The observations showed that the lining of domestic boilers made by using regular castables do not have long durability. Having been exploited for some time, it destructs. One of the reasons that cause this destruction might be the so‐called “carbonation” of calcium aluminate cement hydration products. It is known that the main hydration products formed during the reaction between calcium aluminate cement and water are as follow: CAH10 (forms at the temperature <21°C), C2AH8 and AH3 (21–35°C) and C3AH6 and AH3 (>35°C) [22]. The carbonation of calcium aluminate cement hydration products is thought to occur by the following reactions [23]:

CAH10+CO2+xH2O®CaCO3+Al2O3×yH2O+(10+xy)H2OE12
C2AH8+2CO2+xH2O®2CaCO3+Al2O3×yH2O+(8+xy)H2OE13
C3AH6+3CO2+xH2O®3CaCO3+Al2O3×yH2O+(6+xy)H2OE14

Carbonation causes a large‐scale destruction of calcium aluminate cement materials [24] when Na+, K+ ions participate in the so‐called “alkaline hydrolysis” [25]. CO2, alkalis and H2O environment is typical for domestic boilers during often stopping and starting of operations. After the calcium aluminate cement hydration products dehydration at the temperature of 500–800°C, C12A7 is formed, which, after heating at 1000°C is converted to CA, CA2. If the operation temperature is less than 1000°C (usually in domestic boiler), C12A7 in humid environment (in moment of stopping and starting of boiler operation) is repeatedly hydrated. Then carbonation of hydrates occurs (Figure 9), and the destruction of castable will start. It was established that the additive of micro‐silica (SiO2) in regular castable increases its resistance to the carbonation [25].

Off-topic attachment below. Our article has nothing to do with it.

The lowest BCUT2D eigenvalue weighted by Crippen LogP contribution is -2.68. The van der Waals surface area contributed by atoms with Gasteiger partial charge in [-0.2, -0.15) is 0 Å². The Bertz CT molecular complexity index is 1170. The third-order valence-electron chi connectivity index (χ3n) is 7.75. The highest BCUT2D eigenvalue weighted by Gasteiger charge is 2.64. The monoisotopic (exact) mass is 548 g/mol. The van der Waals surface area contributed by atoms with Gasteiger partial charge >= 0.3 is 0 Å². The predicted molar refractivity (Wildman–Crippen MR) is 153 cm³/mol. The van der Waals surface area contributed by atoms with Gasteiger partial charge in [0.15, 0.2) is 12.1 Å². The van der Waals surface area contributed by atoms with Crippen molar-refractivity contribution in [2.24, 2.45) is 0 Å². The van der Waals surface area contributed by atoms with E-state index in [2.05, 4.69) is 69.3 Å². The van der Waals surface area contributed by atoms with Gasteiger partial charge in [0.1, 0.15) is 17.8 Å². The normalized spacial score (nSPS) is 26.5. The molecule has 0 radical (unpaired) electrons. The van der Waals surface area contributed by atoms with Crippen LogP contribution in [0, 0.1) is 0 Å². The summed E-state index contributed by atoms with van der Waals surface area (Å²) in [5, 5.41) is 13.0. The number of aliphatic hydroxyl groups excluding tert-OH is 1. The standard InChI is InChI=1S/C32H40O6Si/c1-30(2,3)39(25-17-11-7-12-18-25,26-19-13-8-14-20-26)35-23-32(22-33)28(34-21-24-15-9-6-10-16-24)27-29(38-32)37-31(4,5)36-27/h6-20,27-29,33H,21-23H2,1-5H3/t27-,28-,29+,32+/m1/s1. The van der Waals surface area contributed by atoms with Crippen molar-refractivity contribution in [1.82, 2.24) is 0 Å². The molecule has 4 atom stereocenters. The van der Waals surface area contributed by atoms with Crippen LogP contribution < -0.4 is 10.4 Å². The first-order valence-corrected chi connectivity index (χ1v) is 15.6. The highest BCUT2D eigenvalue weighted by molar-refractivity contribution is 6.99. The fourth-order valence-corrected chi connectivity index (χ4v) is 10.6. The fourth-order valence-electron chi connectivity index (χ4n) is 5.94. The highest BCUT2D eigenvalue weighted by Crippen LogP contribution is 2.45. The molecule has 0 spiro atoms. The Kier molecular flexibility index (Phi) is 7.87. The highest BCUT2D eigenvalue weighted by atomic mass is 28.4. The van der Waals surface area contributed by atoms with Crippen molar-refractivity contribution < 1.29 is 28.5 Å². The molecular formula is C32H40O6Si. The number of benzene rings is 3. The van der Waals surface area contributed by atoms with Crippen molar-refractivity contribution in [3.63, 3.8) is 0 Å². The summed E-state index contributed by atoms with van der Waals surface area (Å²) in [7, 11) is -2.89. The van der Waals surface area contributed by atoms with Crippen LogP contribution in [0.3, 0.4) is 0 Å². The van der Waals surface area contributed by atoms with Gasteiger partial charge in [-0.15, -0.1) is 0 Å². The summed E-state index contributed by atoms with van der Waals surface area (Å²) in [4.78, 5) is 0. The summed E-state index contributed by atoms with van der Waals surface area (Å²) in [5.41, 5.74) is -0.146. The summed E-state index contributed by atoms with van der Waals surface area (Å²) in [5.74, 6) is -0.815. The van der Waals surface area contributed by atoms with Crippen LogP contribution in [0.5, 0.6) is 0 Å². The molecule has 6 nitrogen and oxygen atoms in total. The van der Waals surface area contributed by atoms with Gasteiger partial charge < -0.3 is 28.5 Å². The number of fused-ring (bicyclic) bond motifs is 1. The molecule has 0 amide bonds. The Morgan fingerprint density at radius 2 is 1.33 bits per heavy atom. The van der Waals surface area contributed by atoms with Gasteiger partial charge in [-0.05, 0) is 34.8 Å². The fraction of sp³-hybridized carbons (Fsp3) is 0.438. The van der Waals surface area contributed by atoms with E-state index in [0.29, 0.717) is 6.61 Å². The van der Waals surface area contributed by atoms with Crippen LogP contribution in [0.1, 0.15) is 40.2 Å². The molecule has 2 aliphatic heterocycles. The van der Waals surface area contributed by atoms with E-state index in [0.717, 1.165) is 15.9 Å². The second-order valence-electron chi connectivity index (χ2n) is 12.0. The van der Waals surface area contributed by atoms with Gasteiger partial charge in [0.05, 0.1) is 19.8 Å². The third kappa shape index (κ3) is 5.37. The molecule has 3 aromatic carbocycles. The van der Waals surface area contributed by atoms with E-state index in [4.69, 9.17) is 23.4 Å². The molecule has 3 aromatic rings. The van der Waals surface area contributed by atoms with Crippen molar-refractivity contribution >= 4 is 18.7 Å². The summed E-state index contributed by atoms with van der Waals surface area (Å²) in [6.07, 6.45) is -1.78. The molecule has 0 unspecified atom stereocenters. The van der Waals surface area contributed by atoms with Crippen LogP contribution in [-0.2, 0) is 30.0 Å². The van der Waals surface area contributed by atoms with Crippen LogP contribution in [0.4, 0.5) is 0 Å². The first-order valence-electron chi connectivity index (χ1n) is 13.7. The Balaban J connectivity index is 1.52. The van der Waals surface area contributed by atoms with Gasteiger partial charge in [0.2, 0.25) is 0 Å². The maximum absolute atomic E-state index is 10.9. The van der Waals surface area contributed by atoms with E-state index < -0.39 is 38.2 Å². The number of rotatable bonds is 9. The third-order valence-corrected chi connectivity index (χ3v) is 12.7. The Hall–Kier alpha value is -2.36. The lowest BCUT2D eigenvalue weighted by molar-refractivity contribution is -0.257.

Figure 9.

C3AH6 hydrates (a) and its carbonation products (CP) (b).

2.6. Destruction of SiC‐based refractory materials

Studies have shown that castables with SiC filler resist much better the effects of alkali compounds than those with aluminosilicate filler (fireclay and mullite) [13]. It should be noted, however, that in the oxidizing atmosphere at >900°C SiC castable filler can oxidise resulting in the formation of SiO2 and higher volume of minerals. The reaction takes place according to the following scheme [26]:

2SiC + 3O22SiO2+ 2COE15

Reverse reaction in castable with SiC may occur under reducing environment [11]:

SiO2+ 3H2+ COSiC + 3H2OE16

Because of mineralogical changes of structural elements of refractory material with SiC, the strength is critically reduced.

3. Materials for working layer of linings of biofuel boilers and its investigations

Over the last decade it has been noted that the use of shaped products is reducing, while the use of unshaped materials such as refractory castables is constantly growing. This is due to the shortcomings of shaped products: long duration of installation of the lining in thermal equipment, complex repairs, complex design and manufacturing technologies of thermal equipment from shaped products and higher cost of production of shaped products.

Research shows [9, 13] that in alkali‐resistant castables, under the influence of alkali on the surface of the material, a layer of glass of high viscosity is formed, which prevents further penetration of alkali into the material.

The aim of investigations [26] was to evaluate the resistance to potassium compounds’ attack on refractory castables, modified and unmodified, by additive of milled quartz sand (SiO2). The findings are presented below.

Unmodified commercial fireclay castable (B0) and unmodified clinker castable (B1) and modified clinker castables (B2, B3), in which ground quartz sand was used to increase alkali resistance, were tested. Chemical composition (mass %) of castables B0, B1, B2, B3 was as follows: B0—Al2O3 45.7; SiO2 43.6; CaO 7.6; Fe2O3 1.50; B1—Al2O3 42.9; SiO2 25.5; CaO 27.3; Fe2O3 1.77; B2—Al2O3 41.8; SiO2 27.3; (2.5% of this quantity has ground quartz sand additive); CaO 26.6; Fe2O3 1.79; B3—Al2O3 40.9; SiO2 29.0 (5.0% of this quantity has quartz sand additive); CaO 26.0; Fe2O3 1.80 [26]. Table 4 presents technical characteristics of castables used in alkali tests with potassium carbonate salt by crucible method.